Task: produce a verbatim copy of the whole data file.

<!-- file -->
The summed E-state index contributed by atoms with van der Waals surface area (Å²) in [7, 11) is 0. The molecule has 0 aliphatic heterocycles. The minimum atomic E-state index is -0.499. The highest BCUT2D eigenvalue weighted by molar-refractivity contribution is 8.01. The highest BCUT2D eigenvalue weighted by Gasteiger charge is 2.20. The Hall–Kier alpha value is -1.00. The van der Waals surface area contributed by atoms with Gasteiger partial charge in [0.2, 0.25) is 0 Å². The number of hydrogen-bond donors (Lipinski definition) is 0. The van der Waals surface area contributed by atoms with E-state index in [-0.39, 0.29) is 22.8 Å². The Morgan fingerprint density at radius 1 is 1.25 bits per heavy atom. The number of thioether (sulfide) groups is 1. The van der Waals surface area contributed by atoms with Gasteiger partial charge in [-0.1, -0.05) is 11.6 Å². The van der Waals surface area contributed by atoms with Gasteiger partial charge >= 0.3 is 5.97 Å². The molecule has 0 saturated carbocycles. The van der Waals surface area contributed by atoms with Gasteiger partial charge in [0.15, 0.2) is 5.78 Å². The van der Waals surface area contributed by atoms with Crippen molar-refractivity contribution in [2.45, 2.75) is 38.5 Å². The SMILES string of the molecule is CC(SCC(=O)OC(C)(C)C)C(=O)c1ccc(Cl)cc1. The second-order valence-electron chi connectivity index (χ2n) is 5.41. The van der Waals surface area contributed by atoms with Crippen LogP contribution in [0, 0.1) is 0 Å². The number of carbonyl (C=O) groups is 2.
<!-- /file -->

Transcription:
The summed E-state index contributed by atoms with van der Waals surface area (Å²) in [7, 11) is 0. The molecule has 0 aliphatic heterocycles. The minimum atomic E-state index is -0.499. The highest BCUT2D eigenvalue weighted by molar-refractivity contribution is 8.01. The highest BCUT2D eigenvalue weighted by Gasteiger charge is 2.20. The Hall–Kier alpha value is -1.00. The van der Waals surface area contributed by atoms with Gasteiger partial charge in [0.2, 0.25) is 0 Å². The number of hydrogen-bond donors (Lipinski definition) is 0. The van der Waals surface area contributed by atoms with E-state index in [-0.39, 0.29) is 22.8 Å². The Morgan fingerprint density at radius 1 is 1.25 bits per heavy atom. The number of thioether (sulfide) groups is 1. The van der Waals surface area contributed by atoms with Gasteiger partial charge in [-0.1, -0.05) is 11.6 Å². The van der Waals surface area contributed by atoms with Gasteiger partial charge >= 0.3 is 5.97 Å². The molecule has 0 saturated carbocycles. The van der Waals surface area contributed by atoms with Gasteiger partial charge in [0.15, 0.2) is 5.78 Å². The van der Waals surface area contributed by atoms with Crippen molar-refractivity contribution in [2.45, 2.75) is 38.5 Å². The SMILES string of the molecule is CC(SCC(=O)OC(C)(C)C)C(=O)c1ccc(Cl)cc1. The second-order valence-electron chi connectivity index (χ2n) is 5.41. The van der Waals surface area contributed by atoms with Crippen LogP contribution in [0, 0.1) is 0 Å². The number of carbonyl (C=O) groups is 2.